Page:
Sufficient transparency regarding companies' global supply chains is important for the observance and enforcement of human rights and socio-economic rights.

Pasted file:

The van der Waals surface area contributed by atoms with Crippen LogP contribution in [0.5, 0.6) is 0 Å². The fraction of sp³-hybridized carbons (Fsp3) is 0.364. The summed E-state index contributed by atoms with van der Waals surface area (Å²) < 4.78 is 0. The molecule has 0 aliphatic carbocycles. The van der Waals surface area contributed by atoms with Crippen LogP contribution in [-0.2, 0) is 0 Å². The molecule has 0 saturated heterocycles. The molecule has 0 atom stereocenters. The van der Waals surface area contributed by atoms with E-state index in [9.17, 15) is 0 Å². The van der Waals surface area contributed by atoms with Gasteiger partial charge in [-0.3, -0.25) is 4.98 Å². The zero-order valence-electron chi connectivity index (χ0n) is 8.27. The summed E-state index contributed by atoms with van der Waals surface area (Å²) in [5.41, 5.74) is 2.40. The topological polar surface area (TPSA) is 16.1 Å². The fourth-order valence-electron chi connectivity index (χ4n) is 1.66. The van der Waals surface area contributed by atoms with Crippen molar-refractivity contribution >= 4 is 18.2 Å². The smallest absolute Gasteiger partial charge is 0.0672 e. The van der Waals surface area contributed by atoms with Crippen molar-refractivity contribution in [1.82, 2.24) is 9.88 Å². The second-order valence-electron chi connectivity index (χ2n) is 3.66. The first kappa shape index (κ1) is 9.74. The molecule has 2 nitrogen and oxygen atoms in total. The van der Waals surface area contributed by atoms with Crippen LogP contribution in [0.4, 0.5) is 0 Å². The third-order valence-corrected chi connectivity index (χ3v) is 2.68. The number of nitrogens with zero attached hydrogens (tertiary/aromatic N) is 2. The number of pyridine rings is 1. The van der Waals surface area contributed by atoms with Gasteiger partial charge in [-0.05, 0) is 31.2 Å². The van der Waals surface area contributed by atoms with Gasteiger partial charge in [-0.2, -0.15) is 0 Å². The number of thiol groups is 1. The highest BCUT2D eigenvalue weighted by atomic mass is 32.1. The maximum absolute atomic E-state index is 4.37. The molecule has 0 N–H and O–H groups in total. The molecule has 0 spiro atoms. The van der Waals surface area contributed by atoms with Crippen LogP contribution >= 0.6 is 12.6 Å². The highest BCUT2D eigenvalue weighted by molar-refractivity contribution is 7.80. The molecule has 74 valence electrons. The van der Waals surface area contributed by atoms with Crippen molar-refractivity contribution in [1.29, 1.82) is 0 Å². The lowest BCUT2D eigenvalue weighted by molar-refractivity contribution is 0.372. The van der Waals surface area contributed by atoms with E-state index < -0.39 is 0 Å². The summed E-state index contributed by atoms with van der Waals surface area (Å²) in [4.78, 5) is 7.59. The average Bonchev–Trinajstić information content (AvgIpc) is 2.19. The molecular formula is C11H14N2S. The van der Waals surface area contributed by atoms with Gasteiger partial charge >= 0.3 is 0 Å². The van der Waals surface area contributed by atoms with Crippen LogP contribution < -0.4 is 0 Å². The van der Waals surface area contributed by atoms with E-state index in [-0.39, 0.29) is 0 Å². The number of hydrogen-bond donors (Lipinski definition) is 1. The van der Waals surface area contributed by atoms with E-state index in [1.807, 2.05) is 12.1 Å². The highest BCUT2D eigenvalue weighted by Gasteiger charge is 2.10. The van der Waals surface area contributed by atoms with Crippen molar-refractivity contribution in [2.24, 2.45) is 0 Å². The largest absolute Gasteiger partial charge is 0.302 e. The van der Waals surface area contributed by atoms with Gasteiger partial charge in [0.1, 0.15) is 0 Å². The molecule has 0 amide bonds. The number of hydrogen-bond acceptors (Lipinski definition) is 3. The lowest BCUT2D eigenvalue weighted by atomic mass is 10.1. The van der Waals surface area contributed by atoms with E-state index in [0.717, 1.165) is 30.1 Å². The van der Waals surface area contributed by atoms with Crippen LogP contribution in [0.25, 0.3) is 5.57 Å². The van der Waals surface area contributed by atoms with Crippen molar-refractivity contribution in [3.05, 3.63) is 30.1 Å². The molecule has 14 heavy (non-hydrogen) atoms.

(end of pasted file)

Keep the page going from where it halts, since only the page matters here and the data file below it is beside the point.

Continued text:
Globally active companies ensure that human rights and socio-economic rights are spread worldwide. They create jobs and generate income for the population and the respective state. In this way, they make an important contribution to the development of countries in which they operate and quality of life. While states can use the additional financial resources to invest in infrastructure or other essential services and people benefit from jobs and a stronger purchasing power; some companies also exploit the system—mostly in resource-rich countries. Again and again, when human rights violations occur, be it catastrophic accidents on factory sites, child labor, oil spills or other environmental destruction, the question of accountability quickly arises. Just as quickly, it becomes clear that companies are generally not bound by human rights or socio-economic rights, so it is difficult to hold them accountable, even if corporations are subjectively responsible. In his chapter "Corporate human rights obligations under social-economic rights," Jernej Letnar Černič deals with the question of who is responsible and to what extent. He correctly recognizes that often only states have an obligation towards the observance of human and socio-economic rights. This obligation usually exists only on a vertical level between the state and individuals. However, there are already several ways in which international corporations, not unlike states, can be held responsible for human rights violations. Černič notes and provides information about the existing possibilities. Moreover, he concludes that corporations are often not legally bound by human rights or socio-economic rights. Often, states set requirements for human rights standards at the national level, which companies are supposed to meet. Companies can, and should, be held responsible for violations across national borders. However, these regulations are often incomplete and not enforced consistently enough, resulting in inadequate regulation and guarantee of human and socio-economic rights. In this chapter, Černič also comes to the conclusion that sufficient transparency in companies' global supply chains is important for the observance and enforcement of human rights and socio-economic rights. This should prompt international corporations to take responsibility for the human rights violations they provoke, even if they are based in another country. In this context, we should also ask ourselves if states have the obligation to ensure that companies do not have the opportunity to outsource human rights violations to less-stable countries. States are already independently committed to respecting and enforcing human rights and socio-economic rights. So, shouldn't it be part of this commitment to ensure that companies also comply with certain requirements on a global scale?